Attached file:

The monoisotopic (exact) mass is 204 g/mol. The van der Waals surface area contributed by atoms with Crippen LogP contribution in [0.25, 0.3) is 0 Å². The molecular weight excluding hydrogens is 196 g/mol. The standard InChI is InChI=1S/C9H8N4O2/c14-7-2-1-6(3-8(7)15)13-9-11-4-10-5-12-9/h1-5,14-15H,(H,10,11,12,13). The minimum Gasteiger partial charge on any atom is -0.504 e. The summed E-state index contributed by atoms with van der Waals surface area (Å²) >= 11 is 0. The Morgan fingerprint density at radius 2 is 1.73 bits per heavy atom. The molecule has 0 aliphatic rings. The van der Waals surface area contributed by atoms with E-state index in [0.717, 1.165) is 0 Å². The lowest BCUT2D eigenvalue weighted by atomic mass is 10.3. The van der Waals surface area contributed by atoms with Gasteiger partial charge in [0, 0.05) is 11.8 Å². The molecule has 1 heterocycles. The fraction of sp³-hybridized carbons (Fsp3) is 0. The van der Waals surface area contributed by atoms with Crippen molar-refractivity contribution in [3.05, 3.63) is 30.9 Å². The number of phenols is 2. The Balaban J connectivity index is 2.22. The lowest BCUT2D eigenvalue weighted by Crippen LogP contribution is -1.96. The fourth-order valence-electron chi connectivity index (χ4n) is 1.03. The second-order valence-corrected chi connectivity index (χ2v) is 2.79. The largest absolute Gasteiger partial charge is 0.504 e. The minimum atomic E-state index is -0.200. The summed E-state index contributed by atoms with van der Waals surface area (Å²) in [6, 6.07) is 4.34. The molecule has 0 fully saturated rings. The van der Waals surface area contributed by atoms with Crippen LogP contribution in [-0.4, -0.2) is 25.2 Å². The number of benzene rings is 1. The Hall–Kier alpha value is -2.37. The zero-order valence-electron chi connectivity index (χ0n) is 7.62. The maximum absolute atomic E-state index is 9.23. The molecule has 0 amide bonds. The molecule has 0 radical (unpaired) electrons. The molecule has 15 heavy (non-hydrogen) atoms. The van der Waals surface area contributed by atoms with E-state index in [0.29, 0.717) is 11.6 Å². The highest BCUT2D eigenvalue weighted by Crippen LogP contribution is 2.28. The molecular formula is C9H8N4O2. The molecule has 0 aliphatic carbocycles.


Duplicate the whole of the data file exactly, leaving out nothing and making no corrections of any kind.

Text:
The monoisotopic (exact) mass is 204 g/mol. The van der Waals surface area contributed by atoms with Crippen LogP contribution in [0.25, 0.3) is 0 Å². The molecular weight excluding hydrogens is 196 g/mol. The standard InChI is InChI=1S/C9H8N4O2/c14-7-2-1-6(3-8(7)15)13-9-11-4-10-5-12-9/h1-5,14-15H,(H,10,11,12,13). The minimum Gasteiger partial charge on any atom is -0.504 e. The summed E-state index contributed by atoms with van der Waals surface area (Å²) >= 11 is 0. The Morgan fingerprint density at radius 2 is 1.73 bits per heavy atom. The molecule has 0 aliphatic rings. The van der Waals surface area contributed by atoms with E-state index in [0.717, 1.165) is 0 Å². The lowest BCUT2D eigenvalue weighted by atomic mass is 10.3. The van der Waals surface area contributed by atoms with Gasteiger partial charge in [0, 0.05) is 11.8 Å². The molecule has 1 heterocycles. The fraction of sp³-hybridized carbons (Fsp3) is 0. The van der Waals surface area contributed by atoms with Crippen molar-refractivity contribution in [3.05, 3.63) is 30.9 Å². The number of phenols is 2. The Balaban J connectivity index is 2.22. The lowest BCUT2D eigenvalue weighted by Crippen LogP contribution is -1.96. The fourth-order valence-electron chi connectivity index (χ4n) is 1.03. The second-order valence-corrected chi connectivity index (χ2v) is 2.79. The largest absolute Gasteiger partial charge is 0.504 e. The minimum atomic E-state index is -0.200. The summed E-state index contributed by atoms with van der Waals surface area (Å²) in [6, 6.07) is 4.34. The molecule has 0 fully saturated rings. The van der Waals surface area contributed by atoms with Crippen LogP contribution in [-0.4, -0.2) is 25.2 Å². The number of benzene rings is 1. The Hall–Kier alpha value is -2.37. The zero-order valence-electron chi connectivity index (χ0n) is 7.62. The maximum absolute atomic E-state index is 9.23. The molecule has 0 amide bonds. The molecule has 0 radical (unpaired) electrons. The molecule has 15 heavy (non-hydrogen) atoms. The van der Waals surface area contributed by atoms with E-state index in [0.29, 0.717) is 11.6 Å². The highest BCUT2D eigenvalue weighted by Crippen LogP contribution is 2.28. The molecular formula is C9H8N4O2. The molecule has 0 aliphatic carbocycles.